Part 1: Introduction
Is assisted dying okay? This age-old question has stirred debate for several decades. Physician-assisted dying (PAD), also known as physician-assisted suicide (PAS), is a harmful medicine that a patient willingly takes to take away their own life. On the other hand, euthanasia happens when a medical officer intentionally causes a patients’ loss of life (Goligher et al., 2017). There are a number of ethical problems associated with assisted dying. These include the advantages of life, the connection between assisted dying or euthanasia and retracting life support, whether the medical officer who is intentionally causing the loss of life of the patient is right or wrong, and careful administration of the medicine concerned with assisted dying in the urgently important care environment (Mandal et al., 2016). This paper will examine both the utilitarian, and deontological theories and their ethical arguments, explanation and defense, and objection and response of physician-assisted dying. Although PAD entails taking away someone’s life, the lack of improvement in the health of a terminally ill patient may justify it on some occasions, but that decision should be left to the patient.
Part 2: Ethical Argument
What is the right thing to do when a terminally ill patient requests for PAD? Should the doctor preserve this patient’s life, or take it away? A patient should give their opinion and consent if this issue arises. The ethical argument arises from deciding the contradicting moral dilemmas or agreements with various varying solutions. They appear because of the social responsibilities to others in society as one person’s behavior affects other people. Our scientific query will be answered by examining theories. According to week three part two, the moral argument of the decision is based on the utilitarian context of reasoning whereby the outcome of the action justifies its moral validity. In this section, we will show how utilitarianism is validated. PAD is unjustified by both the Hippocratic oath and the American Medical Association (AMA) since the patient loses his or her life. PAS could be highly justified since the outcome intends to assist many (Mandal et al., 2016).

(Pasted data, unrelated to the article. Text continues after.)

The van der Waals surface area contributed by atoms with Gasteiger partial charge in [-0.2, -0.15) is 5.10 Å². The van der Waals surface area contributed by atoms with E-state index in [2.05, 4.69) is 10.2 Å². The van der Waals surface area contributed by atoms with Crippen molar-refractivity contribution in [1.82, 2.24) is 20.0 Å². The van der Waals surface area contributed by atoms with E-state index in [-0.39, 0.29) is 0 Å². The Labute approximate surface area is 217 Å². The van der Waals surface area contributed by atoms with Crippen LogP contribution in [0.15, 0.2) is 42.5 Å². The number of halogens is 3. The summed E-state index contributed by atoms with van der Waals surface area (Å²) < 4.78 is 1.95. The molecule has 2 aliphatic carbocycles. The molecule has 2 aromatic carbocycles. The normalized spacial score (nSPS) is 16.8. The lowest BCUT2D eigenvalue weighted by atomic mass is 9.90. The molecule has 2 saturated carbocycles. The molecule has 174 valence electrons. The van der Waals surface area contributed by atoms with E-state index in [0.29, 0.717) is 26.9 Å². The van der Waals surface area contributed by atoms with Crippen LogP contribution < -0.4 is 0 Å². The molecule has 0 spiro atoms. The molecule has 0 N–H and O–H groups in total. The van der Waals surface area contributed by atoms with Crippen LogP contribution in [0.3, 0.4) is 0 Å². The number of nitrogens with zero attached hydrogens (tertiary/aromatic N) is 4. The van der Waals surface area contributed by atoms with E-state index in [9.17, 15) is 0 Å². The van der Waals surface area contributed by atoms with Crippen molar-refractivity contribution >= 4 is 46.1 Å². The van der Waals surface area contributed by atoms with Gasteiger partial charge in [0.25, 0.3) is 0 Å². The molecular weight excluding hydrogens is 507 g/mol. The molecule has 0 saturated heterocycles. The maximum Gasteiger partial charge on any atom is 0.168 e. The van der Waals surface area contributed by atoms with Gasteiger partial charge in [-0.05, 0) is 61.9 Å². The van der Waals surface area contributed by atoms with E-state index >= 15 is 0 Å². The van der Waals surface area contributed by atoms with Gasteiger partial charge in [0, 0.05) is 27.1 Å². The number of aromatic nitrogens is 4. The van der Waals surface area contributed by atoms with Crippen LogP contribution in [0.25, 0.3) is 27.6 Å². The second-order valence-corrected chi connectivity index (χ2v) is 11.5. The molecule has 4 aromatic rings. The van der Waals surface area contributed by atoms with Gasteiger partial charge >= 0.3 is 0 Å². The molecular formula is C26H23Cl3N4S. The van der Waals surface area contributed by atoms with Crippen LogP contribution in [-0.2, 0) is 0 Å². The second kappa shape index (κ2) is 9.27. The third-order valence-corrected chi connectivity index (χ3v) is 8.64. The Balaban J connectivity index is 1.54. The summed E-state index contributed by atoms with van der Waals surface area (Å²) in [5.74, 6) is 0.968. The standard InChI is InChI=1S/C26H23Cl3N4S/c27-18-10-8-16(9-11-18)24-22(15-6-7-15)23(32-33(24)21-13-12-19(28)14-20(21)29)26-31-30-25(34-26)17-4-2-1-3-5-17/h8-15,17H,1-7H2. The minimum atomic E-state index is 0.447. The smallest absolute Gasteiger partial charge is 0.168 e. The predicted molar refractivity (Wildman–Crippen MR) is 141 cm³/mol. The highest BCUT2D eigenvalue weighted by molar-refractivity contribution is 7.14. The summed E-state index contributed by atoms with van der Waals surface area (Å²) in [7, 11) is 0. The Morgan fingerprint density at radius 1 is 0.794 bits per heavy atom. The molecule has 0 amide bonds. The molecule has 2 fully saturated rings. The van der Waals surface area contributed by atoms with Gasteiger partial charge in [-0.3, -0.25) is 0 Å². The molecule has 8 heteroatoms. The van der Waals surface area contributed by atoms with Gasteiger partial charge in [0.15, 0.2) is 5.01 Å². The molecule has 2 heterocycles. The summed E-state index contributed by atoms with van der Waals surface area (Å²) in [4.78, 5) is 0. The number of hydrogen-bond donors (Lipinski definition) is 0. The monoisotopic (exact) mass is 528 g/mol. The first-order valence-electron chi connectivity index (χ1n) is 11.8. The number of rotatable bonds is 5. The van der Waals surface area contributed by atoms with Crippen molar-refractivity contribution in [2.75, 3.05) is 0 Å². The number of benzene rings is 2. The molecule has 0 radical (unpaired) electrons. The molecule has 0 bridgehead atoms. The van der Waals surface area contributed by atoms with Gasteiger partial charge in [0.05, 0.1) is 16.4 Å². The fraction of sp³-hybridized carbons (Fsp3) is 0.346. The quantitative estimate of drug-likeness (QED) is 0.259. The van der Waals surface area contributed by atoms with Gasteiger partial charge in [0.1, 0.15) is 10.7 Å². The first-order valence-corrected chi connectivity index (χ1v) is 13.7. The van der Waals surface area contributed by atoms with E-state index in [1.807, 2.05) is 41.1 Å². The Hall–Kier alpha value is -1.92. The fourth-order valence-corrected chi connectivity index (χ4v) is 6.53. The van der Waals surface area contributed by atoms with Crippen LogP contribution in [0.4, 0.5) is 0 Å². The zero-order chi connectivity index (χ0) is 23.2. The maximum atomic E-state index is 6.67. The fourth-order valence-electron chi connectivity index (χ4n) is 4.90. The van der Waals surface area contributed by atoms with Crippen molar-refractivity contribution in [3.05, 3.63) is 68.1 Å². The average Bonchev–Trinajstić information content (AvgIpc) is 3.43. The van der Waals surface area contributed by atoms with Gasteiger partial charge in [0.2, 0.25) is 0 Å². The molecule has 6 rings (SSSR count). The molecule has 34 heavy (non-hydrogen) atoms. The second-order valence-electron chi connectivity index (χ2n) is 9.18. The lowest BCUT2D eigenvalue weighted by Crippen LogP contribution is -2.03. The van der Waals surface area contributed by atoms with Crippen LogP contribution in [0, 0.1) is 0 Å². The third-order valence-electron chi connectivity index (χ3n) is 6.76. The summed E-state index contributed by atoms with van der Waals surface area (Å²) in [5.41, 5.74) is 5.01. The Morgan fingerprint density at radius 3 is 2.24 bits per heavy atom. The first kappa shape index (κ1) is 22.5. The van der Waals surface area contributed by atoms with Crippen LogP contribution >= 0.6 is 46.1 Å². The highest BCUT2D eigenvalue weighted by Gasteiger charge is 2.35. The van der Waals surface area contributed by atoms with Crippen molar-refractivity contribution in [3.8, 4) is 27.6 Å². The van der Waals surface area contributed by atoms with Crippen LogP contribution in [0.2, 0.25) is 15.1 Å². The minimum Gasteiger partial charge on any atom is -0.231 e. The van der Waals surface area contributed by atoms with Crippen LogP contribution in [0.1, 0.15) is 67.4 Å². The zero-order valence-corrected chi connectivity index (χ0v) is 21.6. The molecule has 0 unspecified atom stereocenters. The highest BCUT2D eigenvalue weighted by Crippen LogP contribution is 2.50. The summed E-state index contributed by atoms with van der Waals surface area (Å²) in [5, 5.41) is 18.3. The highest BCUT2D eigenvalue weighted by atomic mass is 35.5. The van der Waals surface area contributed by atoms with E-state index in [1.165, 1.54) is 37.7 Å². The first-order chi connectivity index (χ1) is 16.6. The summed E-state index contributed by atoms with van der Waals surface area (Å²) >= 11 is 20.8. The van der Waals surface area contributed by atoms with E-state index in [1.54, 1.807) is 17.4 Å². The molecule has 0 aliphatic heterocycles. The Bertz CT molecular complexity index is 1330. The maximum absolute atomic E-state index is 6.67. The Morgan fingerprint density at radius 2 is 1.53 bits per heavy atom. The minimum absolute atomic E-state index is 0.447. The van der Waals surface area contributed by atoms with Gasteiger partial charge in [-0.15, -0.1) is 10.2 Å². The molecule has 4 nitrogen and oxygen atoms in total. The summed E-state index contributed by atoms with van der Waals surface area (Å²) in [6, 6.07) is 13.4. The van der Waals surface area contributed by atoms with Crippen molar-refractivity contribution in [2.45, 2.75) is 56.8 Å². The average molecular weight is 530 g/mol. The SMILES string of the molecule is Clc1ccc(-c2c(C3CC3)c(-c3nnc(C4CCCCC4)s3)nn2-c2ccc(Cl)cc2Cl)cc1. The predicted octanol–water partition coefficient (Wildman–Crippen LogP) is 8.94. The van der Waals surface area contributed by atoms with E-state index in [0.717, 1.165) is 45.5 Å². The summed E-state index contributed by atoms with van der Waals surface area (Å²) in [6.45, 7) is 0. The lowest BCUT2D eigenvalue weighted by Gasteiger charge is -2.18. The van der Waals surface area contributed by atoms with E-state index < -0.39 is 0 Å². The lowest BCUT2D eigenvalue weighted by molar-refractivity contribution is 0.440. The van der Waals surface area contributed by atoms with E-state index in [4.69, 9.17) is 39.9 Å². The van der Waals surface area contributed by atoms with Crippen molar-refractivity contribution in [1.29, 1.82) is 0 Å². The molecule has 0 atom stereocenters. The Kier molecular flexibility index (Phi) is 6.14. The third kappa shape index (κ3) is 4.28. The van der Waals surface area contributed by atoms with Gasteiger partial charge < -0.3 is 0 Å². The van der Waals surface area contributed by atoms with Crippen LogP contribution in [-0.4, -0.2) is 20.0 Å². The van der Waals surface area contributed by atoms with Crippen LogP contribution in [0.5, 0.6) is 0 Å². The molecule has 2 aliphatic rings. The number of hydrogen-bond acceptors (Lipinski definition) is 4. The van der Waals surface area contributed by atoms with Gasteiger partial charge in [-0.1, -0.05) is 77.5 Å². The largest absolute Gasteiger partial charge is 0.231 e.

For instance, a terminally ill patient may decide to give consent to assisted death to redirect the money raised in his or her medical fund to finance other needs such as the education of relatives, payment of projects, and other family or income-generating activities. When a healthy individual enters a hospital to donate his body organs to four patients, the action will produce the greatest good to the largest number of people, although he or she will lose his or her life. Although saving four lives at the expense of one life is neither acceptable nor ethical, since this theory is focused on the greater good for the society, the outcome determines the means (Mandal et al., 2016).
Utilitarianism is validated by the outcomes of the intervention and as a result, it is also known as the consequentialist approach. In medical care, hospitals can set a target for the resuscitation of kids who have been born prematurely or how patients with burns will be treated depending on the availability of supplies and time. There are two kinds of utilitarianism: act and rule utilitarianism. Act utilitarianism is concerned with resolutions reached for each case examining the gains and damages advancing overall better results. In rule utilitarianism, gains or damages are ignored. The resolutions are guided by established regulations depending on the evidence, providing better directions in making resolutions than act utilitarianism (Mandal et al., 2016)
Part 3: Explanation and Defense